Osprey Centauri Review
The Osprey Centauri has a tight-fitting, well-balanced carry, though some stiffness in the materials can also make it feel uncomfortable.
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- The carry feels secure and balanced
- Able to stand on its own despite relatively tall proportions
- Build quality and materials are solid
- Feels somewhat stiff, particularly around the traps
- Wish it had more secondary pockets
- Plasticky key clip feels out of place
Like the Look
Polled on Instagram
1.39 lb (0.6 kg)
18.12 in x 11.82 in x 10.24 in (46 x 30 x 26 cm)
Nylon Dobby, Packcloth, YKK Zippers, ITW Hardware, Woojin Hardware
Laptop Compartment Size
The Osprey Centauri is designated as a commuter backpack, so we’re primarily focused on two of its aspects: the harness system and convenience. For the former, we’re looking at comfort (obviously) since it has to be easy on the shoulders for long durations when you’re transiting around the city. As for the latter, gear needs to be easily accessible as well as organized, especially what you use during transit, like coins, cards, water bottles, and even a power bank.
The Centauri’s harness system accomplishes the first part with a tight-fitting, well-balanced carry. However, the foam’s relative stiffness can be perceived as such for those who are more used to softer harness systems. The organization is also fairly minimal since there’s only the top pocket, water bottle pocket, and a few pockets in the main compartment. We’d say it’s the minimum amount for an everyday backpack, but we wish it had more to really up the convenience.
On the surface, the Centauri looks and feels like any other Osprey bag. The outer fabric is their usual combination of Nylon Dobby and Nylon Packcloth at 630-denier and 420-denier, respectively. This gives the Centauri that durable yet sleek feel, courtesy also of the black colorway we’re sampling. Those aren’t super high denier stats compared to something like 1680D CORDURA Ballistic Nylon. However, the Centauri’s fabric is already more than tough enough to handle the everyday stresses of an urban commute.
All of that said, the more you look at the Centauri, the more you notice that Osprey held back a bit in terms of exterior features. It doesn’t have a ton of extra straps on its sides for compression, no extra mesh pockets at the front, and no LidLock helmet lock as well. That may disappoint some who’re looking for the usual Osprey treats, but it does mean fewer distractions and a better focus on the core features of an everyday commute backpack.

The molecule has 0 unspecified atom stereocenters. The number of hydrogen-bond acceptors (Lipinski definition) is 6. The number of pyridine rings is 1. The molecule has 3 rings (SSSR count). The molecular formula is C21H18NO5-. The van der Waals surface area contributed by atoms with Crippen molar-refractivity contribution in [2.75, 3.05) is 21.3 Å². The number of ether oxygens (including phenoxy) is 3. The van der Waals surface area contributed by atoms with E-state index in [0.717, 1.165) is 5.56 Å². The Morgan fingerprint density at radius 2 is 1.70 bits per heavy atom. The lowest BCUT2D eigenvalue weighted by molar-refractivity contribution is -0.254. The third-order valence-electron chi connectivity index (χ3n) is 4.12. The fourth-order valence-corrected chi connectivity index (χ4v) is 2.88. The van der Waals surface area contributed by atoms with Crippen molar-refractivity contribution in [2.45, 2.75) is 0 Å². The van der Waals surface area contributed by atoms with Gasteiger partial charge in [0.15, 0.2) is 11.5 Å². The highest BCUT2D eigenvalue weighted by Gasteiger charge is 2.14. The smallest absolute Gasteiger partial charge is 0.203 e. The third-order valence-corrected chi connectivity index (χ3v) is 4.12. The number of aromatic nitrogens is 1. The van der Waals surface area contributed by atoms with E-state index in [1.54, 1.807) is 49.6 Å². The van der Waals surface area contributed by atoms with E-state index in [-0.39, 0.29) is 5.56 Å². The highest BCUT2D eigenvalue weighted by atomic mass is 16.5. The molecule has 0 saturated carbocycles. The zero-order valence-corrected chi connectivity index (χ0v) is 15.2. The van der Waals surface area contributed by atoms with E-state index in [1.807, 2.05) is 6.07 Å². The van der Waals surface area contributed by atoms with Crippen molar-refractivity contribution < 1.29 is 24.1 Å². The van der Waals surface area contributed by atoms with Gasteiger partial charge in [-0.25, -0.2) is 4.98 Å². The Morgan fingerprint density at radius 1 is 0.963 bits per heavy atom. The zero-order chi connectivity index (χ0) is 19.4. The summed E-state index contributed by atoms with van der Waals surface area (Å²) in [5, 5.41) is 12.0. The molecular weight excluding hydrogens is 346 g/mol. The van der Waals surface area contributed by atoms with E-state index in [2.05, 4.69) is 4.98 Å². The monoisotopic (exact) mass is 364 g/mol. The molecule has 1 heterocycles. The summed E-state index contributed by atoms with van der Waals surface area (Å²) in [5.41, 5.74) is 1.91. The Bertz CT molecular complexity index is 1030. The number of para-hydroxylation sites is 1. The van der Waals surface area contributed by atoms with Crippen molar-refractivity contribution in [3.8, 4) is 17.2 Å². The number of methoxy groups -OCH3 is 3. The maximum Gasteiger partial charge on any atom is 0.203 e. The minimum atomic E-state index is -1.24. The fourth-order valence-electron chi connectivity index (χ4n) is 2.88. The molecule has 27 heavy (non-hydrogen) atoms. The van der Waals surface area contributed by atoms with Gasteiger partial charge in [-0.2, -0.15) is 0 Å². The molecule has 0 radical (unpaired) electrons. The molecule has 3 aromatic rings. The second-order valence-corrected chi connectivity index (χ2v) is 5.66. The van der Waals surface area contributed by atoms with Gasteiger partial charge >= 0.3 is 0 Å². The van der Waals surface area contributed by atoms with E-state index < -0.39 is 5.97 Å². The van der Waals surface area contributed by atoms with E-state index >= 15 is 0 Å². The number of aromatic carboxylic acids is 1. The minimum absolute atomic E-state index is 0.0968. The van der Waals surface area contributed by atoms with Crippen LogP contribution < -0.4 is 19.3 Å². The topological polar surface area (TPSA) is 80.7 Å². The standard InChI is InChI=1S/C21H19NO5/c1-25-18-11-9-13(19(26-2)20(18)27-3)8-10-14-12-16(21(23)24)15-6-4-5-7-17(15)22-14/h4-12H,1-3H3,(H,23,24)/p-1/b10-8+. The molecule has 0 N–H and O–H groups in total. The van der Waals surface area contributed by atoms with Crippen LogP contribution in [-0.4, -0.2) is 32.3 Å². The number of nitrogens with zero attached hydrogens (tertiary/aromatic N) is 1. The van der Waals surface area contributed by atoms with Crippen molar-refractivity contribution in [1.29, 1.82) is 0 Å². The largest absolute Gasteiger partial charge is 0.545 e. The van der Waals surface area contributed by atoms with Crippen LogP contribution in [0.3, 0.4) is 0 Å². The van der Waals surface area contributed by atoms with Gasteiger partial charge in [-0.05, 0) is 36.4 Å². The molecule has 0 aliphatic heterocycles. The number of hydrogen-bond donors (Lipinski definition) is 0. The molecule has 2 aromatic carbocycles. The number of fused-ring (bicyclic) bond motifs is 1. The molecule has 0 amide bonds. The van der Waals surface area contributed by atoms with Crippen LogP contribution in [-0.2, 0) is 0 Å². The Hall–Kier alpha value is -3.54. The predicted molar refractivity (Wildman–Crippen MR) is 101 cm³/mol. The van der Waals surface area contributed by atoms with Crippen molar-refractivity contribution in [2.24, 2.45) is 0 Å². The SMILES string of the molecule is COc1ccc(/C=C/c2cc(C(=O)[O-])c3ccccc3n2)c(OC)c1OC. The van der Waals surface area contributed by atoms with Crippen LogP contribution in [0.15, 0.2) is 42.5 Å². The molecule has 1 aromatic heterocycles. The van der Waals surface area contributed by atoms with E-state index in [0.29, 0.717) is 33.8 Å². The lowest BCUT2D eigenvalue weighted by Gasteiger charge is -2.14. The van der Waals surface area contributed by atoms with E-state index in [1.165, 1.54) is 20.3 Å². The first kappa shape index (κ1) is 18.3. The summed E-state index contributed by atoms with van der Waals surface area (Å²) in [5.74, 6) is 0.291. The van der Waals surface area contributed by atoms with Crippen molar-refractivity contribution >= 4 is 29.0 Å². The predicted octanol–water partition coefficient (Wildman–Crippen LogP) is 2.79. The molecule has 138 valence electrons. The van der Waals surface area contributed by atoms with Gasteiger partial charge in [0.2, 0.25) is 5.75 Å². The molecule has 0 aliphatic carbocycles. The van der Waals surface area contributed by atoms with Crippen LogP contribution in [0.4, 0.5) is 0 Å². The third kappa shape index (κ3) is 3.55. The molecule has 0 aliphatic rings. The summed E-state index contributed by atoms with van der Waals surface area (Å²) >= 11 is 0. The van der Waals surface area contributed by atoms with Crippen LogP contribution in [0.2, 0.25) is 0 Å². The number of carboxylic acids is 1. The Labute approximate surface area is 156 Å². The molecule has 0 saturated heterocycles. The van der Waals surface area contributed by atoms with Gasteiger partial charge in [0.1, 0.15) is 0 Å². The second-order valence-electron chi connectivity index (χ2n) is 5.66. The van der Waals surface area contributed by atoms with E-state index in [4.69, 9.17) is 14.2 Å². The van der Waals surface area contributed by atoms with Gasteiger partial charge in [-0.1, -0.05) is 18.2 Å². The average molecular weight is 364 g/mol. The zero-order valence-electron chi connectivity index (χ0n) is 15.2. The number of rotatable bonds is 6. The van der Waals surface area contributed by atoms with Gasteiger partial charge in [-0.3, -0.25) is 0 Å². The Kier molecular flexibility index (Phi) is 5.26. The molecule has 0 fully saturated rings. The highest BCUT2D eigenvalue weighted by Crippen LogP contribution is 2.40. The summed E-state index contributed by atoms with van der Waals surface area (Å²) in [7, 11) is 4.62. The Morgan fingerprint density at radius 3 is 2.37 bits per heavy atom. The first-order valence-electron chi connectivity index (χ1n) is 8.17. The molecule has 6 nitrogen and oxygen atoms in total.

Among these core features are the water bottle pockets to the side and the beefy top handle. These are particularly important since long commutes tend to be tiring, and we certainly could use a handy spot for our water bottles and a relatively comfortable handle to hold for lugging the Centauri around.
The water bottle pockets don’t have any fancy snap fasteners or cinch cords for securing bottles. Instead, it’s just good ‘ole fashioned elastic that’s keeping our 18-ounce Hydro Flask in place. The pockets’ depth and the elastic’s strength are enough, for the most part, but bottles can still fall out if the bag’s tipped over.
The zipper pulls are the ring type that are easy to pull on with your finger. They may not look as clean as straight pulls, but they more than make up for it in ease of use. In situations where you might have slippery hands, these rings are easy to pull with your fingers. Plus, they’re arguably much easier to find in the dark.
Now let’s talk about the harness system. If you’re feeling a bit deflated that there are not many gadgets to play around with along the exterior, then you’ll be delighted to find some here. You get a pair of densely padded shoulder straps, their undersides covered in mesh. Apart from an included sternum strap, Osprey deems it necessary to include a waist strap as well. These two inclusions are, in all honesty, overkill for the Centauri, as we’ll explain later in the Fit Notes section.